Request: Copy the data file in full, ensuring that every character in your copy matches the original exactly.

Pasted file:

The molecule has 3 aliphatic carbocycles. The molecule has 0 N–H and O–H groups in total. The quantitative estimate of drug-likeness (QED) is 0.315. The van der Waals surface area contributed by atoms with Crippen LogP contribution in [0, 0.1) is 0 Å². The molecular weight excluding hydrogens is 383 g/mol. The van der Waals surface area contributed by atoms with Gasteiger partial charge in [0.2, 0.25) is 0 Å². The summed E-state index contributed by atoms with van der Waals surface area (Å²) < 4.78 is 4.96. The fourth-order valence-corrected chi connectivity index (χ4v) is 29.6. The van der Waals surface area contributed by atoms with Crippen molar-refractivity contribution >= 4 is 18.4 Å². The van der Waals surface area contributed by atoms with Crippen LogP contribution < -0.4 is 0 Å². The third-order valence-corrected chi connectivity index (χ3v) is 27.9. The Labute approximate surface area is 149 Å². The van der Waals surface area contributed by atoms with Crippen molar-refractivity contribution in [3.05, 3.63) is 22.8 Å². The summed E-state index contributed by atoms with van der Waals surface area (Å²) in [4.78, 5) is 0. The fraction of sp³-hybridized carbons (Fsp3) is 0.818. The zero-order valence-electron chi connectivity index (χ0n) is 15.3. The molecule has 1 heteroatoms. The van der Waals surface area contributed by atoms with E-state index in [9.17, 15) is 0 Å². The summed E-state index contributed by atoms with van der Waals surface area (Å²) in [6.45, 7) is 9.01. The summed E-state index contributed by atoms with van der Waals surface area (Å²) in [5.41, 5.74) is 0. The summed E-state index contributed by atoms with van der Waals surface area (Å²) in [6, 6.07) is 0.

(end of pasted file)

The molecule has 3 aliphatic carbocycles. The molecule has 0 N–H and O–H groups in total. The quantitative estimate of drug-likeness (QED) is 0.315. The van der Waals surface area contributed by atoms with Crippen LogP contribution in [0, 0.1) is 0 Å². The molecular weight excluding hydrogens is 383 g/mol. The van der Waals surface area contributed by atoms with Gasteiger partial charge in [0.2, 0.25) is 0 Å². The summed E-state index contributed by atoms with van der Waals surface area (Å²) < 4.78 is 4.96. The fourth-order valence-corrected chi connectivity index (χ4v) is 29.6. The van der Waals surface area contributed by atoms with Crippen molar-refractivity contribution >= 4 is 18.4 Å². The van der Waals surface area contributed by atoms with Crippen LogP contribution < -0.4 is 0 Å². The third-order valence-corrected chi connectivity index (χ3v) is 27.9. The Labute approximate surface area is 149 Å². The van der Waals surface area contributed by atoms with Crippen molar-refractivity contribution in [3.05, 3.63) is 22.8 Å². The summed E-state index contributed by atoms with van der Waals surface area (Å²) in [4.78, 5) is 0. The fraction of sp³-hybridized carbons (Fsp3) is 0.818. The zero-order valence-electron chi connectivity index (χ0n) is 15.3. The molecule has 1 heteroatoms. The van der Waals surface area contributed by atoms with E-state index in [9.17, 15) is 0 Å². The summed E-state index contributed by atoms with van der Waals surface area (Å²) in [6.45, 7) is 9.01. The summed E-state index contributed by atoms with van der Waals surface area (Å²) in [5.41, 5.74) is 0. The summed E-state index contributed by atoms with van der Waals surface area (Å²) in [6, 6.07) is 0.